Pastor Tim

Friday Followings: Losing An Hour

Hello Gloria Dei,
This weekend we officially return to Daylight Savings Time. That means that we set our clocks an hour ahead, in essence, losing an hour of our time. That got me thinking about how it is we use our time.
On Ash Wednesday we read Psalm 90. We were reminded that it is from dust that we came, and it is to dust we shall return. Psalm 90, verse 10 says, “The days of our life are seventy years, or perhaps eighty if we are strong.” The average lifespan for people living in the United States is 79 years. I looked it up. Psalm 90 is right on.
God has given you and me the precious gift of time. 24 hours in a day, 7 days a week, and 365 days per year. Each day, indeed each hour, are precious gifts to us from God. So, how are you using your time?
Jesus teaches us the way to real life is to be counter-culture. In other words, abundant life is discovered when we live cross-shaped lives. Set free by the cross of Jesus, we now live not just for self, but for God, others, and ourselves. Loving God and loving neighbor as self – that’s the key to abundant life.
Perhaps you’ve heard the story of the man who received a phone call from his bank. “Someone has deposited $1440 into your account, but you must use it all today.” The man was confused, and the day passed while he wondered what to do with the money.
The next morning another phone call came. “$1440 was deposited into your account again today. The money you didn’t spend yesterday has been taken out. Use the $1440 today.” The man was a bit uncertain, but spent the money as he please.
The next morning the phone rang again. “This morning another $1440 was deposited into your account. You must use it all today.” The man used the money. This happened every day. Some of the money he used wisely, but some of it was used on wasteful and frivolous spending. The more the days went on, the more frivolous he became, thinking it would last forever. Then one day, the man began to worry, “What if I don’t get the money today?”
What’s the lesson here for you and me? God gives us 24 hours each day. That amounts to 1440 minutes every day. We need to use all 1440 each day. The next day, another 1440 minutes.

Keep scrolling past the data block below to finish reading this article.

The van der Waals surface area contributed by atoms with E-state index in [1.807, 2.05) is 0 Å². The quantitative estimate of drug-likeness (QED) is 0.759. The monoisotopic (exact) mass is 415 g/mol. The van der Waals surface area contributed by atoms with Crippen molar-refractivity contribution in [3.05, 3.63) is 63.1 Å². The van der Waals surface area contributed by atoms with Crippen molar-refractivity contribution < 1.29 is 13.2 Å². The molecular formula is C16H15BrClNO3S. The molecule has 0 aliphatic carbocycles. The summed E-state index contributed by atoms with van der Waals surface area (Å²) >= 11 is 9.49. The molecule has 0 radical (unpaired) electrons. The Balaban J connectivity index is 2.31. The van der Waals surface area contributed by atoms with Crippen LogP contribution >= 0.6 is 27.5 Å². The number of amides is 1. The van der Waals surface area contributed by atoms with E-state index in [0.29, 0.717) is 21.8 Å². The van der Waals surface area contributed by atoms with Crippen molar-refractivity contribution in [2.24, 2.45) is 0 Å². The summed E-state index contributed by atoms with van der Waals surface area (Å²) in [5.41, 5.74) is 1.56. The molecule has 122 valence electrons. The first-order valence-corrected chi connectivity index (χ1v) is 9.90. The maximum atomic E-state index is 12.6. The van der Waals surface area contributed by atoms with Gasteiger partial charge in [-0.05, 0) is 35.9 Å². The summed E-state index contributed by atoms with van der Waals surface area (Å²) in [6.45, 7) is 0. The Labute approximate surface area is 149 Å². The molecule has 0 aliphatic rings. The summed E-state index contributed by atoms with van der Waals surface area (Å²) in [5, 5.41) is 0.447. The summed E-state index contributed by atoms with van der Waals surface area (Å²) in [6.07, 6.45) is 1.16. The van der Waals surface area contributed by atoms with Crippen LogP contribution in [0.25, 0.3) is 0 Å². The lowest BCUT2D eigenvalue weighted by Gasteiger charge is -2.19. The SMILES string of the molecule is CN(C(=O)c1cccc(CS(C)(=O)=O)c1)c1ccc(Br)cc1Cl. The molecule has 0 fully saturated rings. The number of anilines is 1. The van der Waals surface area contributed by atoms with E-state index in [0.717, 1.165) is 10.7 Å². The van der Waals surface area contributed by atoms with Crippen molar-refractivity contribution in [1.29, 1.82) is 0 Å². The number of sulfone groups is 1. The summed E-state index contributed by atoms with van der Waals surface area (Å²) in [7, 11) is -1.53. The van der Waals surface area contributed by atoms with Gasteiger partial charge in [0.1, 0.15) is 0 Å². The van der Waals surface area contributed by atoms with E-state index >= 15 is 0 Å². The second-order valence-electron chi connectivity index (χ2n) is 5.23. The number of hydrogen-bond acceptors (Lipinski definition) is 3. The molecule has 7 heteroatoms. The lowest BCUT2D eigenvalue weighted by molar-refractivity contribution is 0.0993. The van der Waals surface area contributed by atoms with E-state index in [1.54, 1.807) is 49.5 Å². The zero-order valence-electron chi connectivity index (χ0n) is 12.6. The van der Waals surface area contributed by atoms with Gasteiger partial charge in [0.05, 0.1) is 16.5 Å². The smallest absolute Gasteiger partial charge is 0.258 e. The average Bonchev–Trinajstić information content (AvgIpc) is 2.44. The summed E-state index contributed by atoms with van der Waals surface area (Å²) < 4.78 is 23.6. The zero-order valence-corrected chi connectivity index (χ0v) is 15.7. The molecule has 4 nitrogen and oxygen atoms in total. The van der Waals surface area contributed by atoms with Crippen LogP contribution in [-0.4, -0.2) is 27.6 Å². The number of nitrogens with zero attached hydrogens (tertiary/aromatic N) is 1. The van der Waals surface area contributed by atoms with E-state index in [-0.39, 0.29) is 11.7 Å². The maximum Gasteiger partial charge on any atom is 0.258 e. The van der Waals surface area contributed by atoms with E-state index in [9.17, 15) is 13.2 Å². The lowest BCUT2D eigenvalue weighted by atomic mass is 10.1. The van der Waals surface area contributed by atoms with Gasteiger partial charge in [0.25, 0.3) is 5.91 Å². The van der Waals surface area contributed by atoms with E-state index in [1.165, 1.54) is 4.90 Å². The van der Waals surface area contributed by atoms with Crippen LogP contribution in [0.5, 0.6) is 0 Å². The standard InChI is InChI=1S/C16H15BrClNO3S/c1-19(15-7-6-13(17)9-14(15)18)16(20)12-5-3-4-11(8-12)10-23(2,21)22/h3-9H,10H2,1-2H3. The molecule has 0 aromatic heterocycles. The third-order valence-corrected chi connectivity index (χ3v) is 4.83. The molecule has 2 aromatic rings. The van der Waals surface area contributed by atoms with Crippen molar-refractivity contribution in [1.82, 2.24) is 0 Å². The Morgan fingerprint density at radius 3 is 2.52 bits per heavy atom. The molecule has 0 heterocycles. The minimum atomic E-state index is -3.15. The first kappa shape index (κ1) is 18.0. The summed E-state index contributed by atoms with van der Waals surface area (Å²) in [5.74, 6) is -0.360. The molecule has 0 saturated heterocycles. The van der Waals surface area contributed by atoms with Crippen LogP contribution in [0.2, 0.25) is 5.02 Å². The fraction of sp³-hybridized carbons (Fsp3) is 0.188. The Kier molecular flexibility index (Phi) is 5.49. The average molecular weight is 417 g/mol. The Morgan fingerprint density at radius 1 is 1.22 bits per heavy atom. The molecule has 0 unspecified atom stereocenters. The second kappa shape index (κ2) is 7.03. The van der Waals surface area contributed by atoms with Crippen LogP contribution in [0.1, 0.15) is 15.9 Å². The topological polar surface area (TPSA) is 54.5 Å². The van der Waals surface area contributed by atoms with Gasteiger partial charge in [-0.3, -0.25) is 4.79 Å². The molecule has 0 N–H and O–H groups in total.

Of course God wants us to take care of ourselves and to enjoy our lives. But Jesus’ way, and the way of Jesus’ followers, is to find life by losing it. To discover life by serving.
Take some time during this season of Lent to prioritize your use of the time God grants to you. How are you using it to enjoy a closer walk with God? How much of your time is used in wasteful and frivolous ways? How much of your time is devoted to relationships with those you love, and in serving those that you may not even know?
With the ashen cross of Ash Wednesday still freshly remembered on your forehead, and the mark of the cross from your baptism still emblazoned upon you, give thanks for Jesus’ cross which has set you free. And be intentional about using your time… each day, each hour, in cross-shaped living.
God loves you. God calls you. God sends you. Use your time wisely. And don’t forget to “spring forward” an hour this weekend.
See you in worship as we focus on Mark 6:30-44 this weekend.
Pastor Tim

Friday Followings: Jesus Calls Us and Sends Us

Hello Gloria Dei,
Just a quick note today. I love reading and preaching through the gospel of Mark. Please take time to read the whole gospel in one sitting, and then break it up week by week according to our preaching texts.
For this weekend, read Mark 6:1-13. In the latter portion of this text, Jesus gives his disciples their mission. “Go from town to town, proclaiming the good news that God has shown up in the flesh, all the while, healing those who are sick.”
Jesus has given you and me the same mission. With his authority, we proclaim God’s love in word and deed. And by sharing the forgiveness of sin, by befriending the lonely, by lifting up and encouraging our families, and by praying for God’s world, we are involved in healing.
Take time today to remind yourself that you are a loved and forgiven person of God. You are part of God’s family. Your life gets its purpose from your identity as a child of God. Proclaim the good news in word and deed, and bring healing to those who are in need. That’s our mission together as the body of Christ on earth.
See you in worship,
Pastor Tim

Friday Followings: Faith, Love, and an Empty Bottle of Beer

Hello Gloria Dei,
I love the story about the nun who ran out of gas a couple of hundred yards from a gas station.  She knew the gas station was close by, so she walked the couple hundred yards to the station.  She, however, didn’t have a gas can, so the attendant gave her some gas in the only container he could find, which was an empty beer bottle.
She walked back to her car, and as she was dumping the gas from the beer bottle into her tank, a Lutheran pastor came by and stopped. He stared at her in amazement as she poured the contents of the beer bottle into her tank and then he exclaimed, “Sister, we may have our differences, but I just have to admire your faith.”